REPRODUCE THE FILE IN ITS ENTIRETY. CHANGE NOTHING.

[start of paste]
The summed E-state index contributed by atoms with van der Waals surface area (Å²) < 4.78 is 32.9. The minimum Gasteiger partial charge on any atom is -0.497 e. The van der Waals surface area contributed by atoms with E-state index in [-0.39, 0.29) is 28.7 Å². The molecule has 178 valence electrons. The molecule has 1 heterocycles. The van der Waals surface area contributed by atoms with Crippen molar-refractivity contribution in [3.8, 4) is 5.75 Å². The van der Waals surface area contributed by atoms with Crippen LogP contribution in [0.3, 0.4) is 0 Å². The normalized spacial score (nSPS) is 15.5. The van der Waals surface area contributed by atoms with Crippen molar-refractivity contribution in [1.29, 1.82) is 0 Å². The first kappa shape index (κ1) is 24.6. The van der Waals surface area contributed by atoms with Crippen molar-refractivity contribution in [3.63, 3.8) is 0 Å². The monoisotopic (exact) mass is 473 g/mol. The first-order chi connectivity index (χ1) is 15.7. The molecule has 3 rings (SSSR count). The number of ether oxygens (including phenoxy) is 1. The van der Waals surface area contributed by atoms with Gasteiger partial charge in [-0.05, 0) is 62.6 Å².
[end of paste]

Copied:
The summed E-state index contributed by atoms with van der Waals surface area (Å²) < 4.78 is 32.9. The minimum Gasteiger partial charge on any atom is -0.497 e. The van der Waals surface area contributed by atoms with E-state index in [-0.39, 0.29) is 28.7 Å². The molecule has 178 valence electrons. The molecule has 1 heterocycles. The van der Waals surface area contributed by atoms with Crippen molar-refractivity contribution in [3.8, 4) is 5.75 Å². The van der Waals surface area contributed by atoms with Crippen LogP contribution in [0.3, 0.4) is 0 Å². The normalized spacial score (nSPS) is 15.5. The van der Waals surface area contributed by atoms with Crippen molar-refractivity contribution in [1.29, 1.82) is 0 Å². The first kappa shape index (κ1) is 24.6. The van der Waals surface area contributed by atoms with Crippen molar-refractivity contribution in [3.63, 3.8) is 0 Å². The monoisotopic (exact) mass is 473 g/mol. The first-order chi connectivity index (χ1) is 15.7. The molecule has 3 rings (SSSR count). The number of ether oxygens (including phenoxy) is 1. The van der Waals surface area contributed by atoms with Gasteiger partial charge in [-0.05, 0) is 62.6 Å².